The Veep Debate, and What Commentators Don’t Understand about Who Watched It

by John Sides on October 12, 2012 · 5 comments

in Campaigns and elections

All throughout last night’s debate, I read a zillion tweets wondering how the exchange between Biden and Ryan, deemed “aggressive quarreling” on the front page of my New York Times this morning, would “play” with undecided voters or “Middle America” or whatever.  One notion was that ordinary voters would get turned off by the combat and go watch baseball.

Here’s some breaking news: the kind of people who choose to watch a vice-presidential debate instead of baseball or football or a cooking show are not sensitive souls who curl up into a ball at the first sign of disagreement between politicians.  People who choose to watch political conflict can deal with it.  Those who can’t—or just aren’t interested in the first place—are watching something else.  Research by political scientists Kevin Arceneaux and Martin Johnson shows this.

I also found it a bit rich that media commentators wondered how the debate would “play” with voters.  The answer to that question, of course, is how it “played” with the news media.  The media supplies the interpretation of events like debates, and that helps shape how voters understand them too.  As Justin Wolfers put it:

Columnists writing about what columnists will write about the debate, and it’s turtles all the way down.

And if you don’t believe that, Mark Halperin is happy to illustrate:

Ultimately, the voters most likely to react to the “aggressive quarreling” will do so because the media told them to react to it.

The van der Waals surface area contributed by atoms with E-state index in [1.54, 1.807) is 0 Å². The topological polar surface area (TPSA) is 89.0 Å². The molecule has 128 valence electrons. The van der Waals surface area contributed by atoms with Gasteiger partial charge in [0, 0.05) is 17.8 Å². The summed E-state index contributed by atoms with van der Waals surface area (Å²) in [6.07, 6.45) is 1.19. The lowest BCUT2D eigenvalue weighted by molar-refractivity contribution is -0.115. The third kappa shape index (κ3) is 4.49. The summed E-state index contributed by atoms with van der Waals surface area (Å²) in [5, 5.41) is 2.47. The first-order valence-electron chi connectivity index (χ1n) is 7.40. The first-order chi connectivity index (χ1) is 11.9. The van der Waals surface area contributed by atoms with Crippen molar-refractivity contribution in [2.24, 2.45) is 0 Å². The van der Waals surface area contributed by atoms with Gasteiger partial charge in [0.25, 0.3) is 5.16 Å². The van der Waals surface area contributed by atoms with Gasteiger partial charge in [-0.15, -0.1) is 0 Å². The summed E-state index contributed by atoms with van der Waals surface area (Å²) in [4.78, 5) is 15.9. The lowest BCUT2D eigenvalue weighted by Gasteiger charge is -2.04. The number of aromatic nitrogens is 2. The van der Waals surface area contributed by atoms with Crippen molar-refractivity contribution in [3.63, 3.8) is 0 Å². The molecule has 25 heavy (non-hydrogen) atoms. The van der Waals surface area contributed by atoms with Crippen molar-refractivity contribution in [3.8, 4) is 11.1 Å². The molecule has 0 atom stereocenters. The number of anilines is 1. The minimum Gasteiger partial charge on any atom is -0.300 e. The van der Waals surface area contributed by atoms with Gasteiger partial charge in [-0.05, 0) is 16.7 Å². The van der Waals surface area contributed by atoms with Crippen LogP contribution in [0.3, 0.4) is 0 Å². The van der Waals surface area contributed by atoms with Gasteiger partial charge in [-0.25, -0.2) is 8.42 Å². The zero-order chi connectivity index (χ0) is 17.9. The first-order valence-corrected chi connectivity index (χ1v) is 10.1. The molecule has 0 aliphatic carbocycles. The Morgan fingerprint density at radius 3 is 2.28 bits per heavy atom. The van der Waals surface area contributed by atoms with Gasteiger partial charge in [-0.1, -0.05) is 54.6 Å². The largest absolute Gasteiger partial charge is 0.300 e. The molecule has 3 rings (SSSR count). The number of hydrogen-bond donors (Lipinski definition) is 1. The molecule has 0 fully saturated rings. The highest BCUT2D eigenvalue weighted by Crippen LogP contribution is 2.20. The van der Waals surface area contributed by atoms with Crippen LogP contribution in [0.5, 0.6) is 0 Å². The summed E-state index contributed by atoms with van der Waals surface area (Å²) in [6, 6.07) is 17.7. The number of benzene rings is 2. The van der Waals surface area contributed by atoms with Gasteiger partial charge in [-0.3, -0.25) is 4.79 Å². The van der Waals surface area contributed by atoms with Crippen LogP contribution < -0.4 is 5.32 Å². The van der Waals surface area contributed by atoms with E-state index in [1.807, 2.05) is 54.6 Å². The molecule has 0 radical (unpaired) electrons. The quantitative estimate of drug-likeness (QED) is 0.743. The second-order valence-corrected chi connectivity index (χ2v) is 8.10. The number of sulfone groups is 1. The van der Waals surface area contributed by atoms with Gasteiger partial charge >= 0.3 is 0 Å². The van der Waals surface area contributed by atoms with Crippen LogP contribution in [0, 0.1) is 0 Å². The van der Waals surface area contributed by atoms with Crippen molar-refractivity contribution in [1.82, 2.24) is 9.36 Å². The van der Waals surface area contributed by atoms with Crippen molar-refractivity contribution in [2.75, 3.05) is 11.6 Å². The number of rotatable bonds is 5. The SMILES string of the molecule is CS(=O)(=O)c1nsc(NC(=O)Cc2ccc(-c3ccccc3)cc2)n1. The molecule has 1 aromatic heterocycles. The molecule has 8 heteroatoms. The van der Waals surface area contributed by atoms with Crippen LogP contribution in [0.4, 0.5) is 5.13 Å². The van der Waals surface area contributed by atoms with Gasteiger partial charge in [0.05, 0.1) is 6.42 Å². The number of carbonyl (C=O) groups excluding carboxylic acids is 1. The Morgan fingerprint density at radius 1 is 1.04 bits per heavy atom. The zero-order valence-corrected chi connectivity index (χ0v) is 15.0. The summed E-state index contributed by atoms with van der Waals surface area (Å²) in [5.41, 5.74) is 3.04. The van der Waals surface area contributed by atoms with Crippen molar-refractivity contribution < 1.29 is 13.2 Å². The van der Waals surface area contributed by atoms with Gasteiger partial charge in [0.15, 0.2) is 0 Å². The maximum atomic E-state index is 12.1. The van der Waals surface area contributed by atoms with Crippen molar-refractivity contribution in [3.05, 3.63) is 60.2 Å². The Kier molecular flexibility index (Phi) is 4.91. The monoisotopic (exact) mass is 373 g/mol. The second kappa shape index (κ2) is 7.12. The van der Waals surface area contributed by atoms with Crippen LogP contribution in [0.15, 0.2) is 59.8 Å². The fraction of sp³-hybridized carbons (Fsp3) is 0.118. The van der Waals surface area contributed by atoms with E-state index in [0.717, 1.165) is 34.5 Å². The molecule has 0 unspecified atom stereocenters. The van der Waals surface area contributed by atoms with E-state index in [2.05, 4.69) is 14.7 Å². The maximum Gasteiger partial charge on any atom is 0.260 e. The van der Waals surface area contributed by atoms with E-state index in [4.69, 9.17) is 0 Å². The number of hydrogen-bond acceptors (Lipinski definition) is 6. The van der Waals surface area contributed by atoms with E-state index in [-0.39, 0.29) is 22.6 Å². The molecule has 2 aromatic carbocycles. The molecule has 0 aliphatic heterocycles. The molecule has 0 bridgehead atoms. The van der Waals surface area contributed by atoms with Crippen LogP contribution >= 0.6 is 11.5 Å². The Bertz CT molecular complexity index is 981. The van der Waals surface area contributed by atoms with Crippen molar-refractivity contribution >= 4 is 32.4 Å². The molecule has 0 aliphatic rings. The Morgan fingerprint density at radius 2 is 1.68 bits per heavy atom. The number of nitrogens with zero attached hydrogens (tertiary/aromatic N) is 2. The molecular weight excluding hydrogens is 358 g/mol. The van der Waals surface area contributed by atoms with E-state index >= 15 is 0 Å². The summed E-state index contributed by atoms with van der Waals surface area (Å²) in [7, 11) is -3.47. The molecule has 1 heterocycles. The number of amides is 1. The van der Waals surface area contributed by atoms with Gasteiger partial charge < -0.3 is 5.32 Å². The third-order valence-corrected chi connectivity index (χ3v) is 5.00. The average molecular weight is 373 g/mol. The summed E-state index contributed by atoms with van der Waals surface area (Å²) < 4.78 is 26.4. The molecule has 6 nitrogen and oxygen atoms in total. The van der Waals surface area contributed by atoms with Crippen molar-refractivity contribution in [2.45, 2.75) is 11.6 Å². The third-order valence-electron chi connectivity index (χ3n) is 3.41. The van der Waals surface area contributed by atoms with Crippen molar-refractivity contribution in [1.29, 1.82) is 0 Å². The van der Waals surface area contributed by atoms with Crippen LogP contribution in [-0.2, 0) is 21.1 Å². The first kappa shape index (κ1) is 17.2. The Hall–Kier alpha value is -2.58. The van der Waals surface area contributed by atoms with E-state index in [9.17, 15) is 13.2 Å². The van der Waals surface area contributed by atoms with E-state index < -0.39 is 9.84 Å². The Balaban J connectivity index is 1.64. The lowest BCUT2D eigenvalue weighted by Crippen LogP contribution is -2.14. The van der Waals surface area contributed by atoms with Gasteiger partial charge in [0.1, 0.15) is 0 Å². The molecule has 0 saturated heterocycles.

{ 5 comments }

K. Street October 12, 2012 at 10:59 am

The “Mark Halperinization” of our media is a huge impediment to social progress and hurts America. We need more sites like this and sites like this need more promotion!

LFC October 12, 2012 at 12:35 pm

I don’t have a working TV now so I watched the debate on my computer, via the PBS NewsHour live feed. Or I should say, I tried to watch the debate that way: the thing kept glitching, stopping, video/audio out of sync, etc. (It had worked ok for the pres. debate.) Toward the end I just listened on the radio. I paid no heed at all to twitter or any other simultaneous commentaries as I’m not v. good at divided attention.

On the basis of the roughly 75-80 percent of the debate that I heard/saw, I formed a conclusion/impression about how the candidates did immediately after it finished, before I saw or heard any press, blog or other commentary. My initial reactions to this kind of ‘event’ usually don’t significantly change as a result of exposure to commentary, though my reactions may get tweaked, for lack of a better word. (And in this case, a reading of the full transcript might tweak them too, esp. since I missed a certain fraction of the words spoken.) In short, I know there is at least one person as to whom this post’s claim that the media shapes/determines reactions is false.

Efficacious October 12, 2012 at 12:40 pm

Yeah of course. It was inevitable that the race was going to tighten but the reason why Romney gained traction so quickly in the polls after the first debate is because our media hyped it up so damn much. The average American doesn’t really care who ‘wins’ and who ‘loses’; the main thing regular folks would have noticed was that neither candidate really failed to speak of anything truly substantive.

Anne Zoeller October 13, 2012 at 2:20 pm

I have enjoyed reading the research of Professors Arceneaux and Johnson. I’m an involved voter, but I hate watching conflict. I find it hard to watch debates. Reading a transcript is fine, I’m just too chicken to gut that rabbit.

Ignorant Voter October 14, 2012 at 9:52 pm

Yes, I am so incapable of critical thought that I require the press to form an opinion for me. How insulting that last line is. Like LFC’s assertion above, I am a second person who proves this post’s claim as false.

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